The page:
Eagles

Even with trade for Ajayi, Blount says Eagles stayed 'true to their word'

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Even with trade for Ajayi, Blount says Eagles stayed 'true to their word'

Howie Roseman said he's still the starter. Doug Pederson said he isn't going to play any less. And Carson Wentz said he's handling everything really well.

What does LeGarrette Blount think?

Immediately after the Eagles traded for running back Jay Ajayi, it was fair to wonder what Blount thought of the move. It was fair to wonder if it meant his role was going to decrease. It was fair to wonder if he was worried about his standing with the team.

So what was his initial reaction to the deal?

"There was no reaction," Blount said Wednesday afternoon by his locker. "I can only control what I can control. That's a decision that was made from up top. I can't say that I have any influence.

"I can't go up there and say 'don't make this trade (or) do make this trade.' I don't control any of that. I just control what I can do out there. Focus on what I have to focus on and make sure that I'm ready for the game on Sunday."

When asked specifically if he is concerned about losing snaps or carries with the addition of Ajayi to the roster, Blount said it was a question he couldn't answer.

He claimed he is just worried about what he can control.

"Just grind every day like I've been doing," Blount said, "and the touches will come."

Blount said he learned of the move from position coach Duce Staley, head coach Doug Pederson and de facto GM Howie Roseman. Blount said the Eagles are going to "welcome (Ajayi) with open arms."

After making the trade Tuesday, Roseman came out at his press conference and said despite the addition of Ajayi, Blount would remain the team's starter. Pederson didn't say anything to dispel that notion Wednesday.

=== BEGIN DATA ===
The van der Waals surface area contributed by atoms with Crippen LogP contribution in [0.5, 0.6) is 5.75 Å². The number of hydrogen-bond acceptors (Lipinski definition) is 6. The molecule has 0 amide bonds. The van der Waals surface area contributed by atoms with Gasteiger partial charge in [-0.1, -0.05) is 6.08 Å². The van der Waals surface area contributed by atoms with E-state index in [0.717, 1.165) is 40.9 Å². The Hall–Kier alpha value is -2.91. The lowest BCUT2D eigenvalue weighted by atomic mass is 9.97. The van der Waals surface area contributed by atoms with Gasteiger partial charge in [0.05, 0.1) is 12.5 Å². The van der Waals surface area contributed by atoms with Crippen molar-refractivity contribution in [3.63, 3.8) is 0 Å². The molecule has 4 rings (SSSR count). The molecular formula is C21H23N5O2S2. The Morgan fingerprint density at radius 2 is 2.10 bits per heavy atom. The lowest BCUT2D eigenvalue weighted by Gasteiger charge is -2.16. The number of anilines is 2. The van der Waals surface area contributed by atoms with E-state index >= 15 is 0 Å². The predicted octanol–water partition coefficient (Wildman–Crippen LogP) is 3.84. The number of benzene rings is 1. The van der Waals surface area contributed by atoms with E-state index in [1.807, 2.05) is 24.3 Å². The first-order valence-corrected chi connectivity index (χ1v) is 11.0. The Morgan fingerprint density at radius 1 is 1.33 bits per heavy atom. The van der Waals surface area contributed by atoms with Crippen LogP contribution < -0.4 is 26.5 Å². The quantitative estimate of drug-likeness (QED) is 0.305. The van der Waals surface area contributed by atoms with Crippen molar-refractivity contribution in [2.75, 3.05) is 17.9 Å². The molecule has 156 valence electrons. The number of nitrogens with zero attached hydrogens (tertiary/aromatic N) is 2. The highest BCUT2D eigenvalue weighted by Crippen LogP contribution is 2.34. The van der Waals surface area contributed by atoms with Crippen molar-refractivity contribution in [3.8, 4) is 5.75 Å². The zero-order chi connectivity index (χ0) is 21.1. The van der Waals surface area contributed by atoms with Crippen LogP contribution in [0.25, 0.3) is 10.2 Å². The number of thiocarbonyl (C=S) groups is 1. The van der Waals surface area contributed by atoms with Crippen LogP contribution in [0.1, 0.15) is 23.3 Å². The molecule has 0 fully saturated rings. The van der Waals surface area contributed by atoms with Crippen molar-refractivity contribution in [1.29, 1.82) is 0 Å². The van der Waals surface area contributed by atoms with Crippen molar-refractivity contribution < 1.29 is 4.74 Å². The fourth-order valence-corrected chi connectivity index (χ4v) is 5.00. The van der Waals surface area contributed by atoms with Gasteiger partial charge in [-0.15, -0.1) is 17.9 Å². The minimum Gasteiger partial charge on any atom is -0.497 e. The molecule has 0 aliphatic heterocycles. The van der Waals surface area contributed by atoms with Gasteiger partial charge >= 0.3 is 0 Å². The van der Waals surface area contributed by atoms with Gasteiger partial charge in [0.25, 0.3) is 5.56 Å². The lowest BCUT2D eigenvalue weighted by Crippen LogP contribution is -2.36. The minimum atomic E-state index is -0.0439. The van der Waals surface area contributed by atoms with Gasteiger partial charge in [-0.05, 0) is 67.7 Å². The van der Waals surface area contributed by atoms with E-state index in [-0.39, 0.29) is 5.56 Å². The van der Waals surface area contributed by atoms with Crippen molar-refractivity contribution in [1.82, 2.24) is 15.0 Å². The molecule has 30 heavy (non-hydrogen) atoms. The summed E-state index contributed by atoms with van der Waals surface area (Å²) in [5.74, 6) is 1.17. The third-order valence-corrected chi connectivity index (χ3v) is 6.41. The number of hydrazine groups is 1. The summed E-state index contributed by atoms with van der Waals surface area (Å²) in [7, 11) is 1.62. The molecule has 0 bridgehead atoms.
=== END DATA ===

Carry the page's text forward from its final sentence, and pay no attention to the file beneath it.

"It means a lot," Blount said. "As far as respect-wise, just acknowledging the fact that I worked my tail off all offseason for this organization. It just shows a lot of character and they're true to their word."

Blount, 30, is off to a pretty good start this season. He has 467 yards on 100 carries (4.7 average) and two touchdowns.

Since the start of last season, there are seven players who have rushed for over 1,600 yards. With Ajayi and Blount, the Eagles have two.

On a one-year deal, this move could be bad for Blount in the long-term, especially because Ajayi is still cheap in 2018 on his rookie contract and is just 24 years old.

But Blount has been a "tremendous team guy," according to Roseman. And Wentz said Blount seemed excited about the move.

"You can never have enough depth," Blount said. "You can never have enough depth at any position. Obviously, [Ajayi is] somebody who can contribute to our team. He's somebody that can help us a lot." 

Carson Wentz's durability is his biggest strength

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USA Today Images

Carson Wentz's durability is his biggest strength

Forget for a moment all the record-setting touchdown passes, all the dazzling third-down conversions and the highlight-reel red-zone heroics.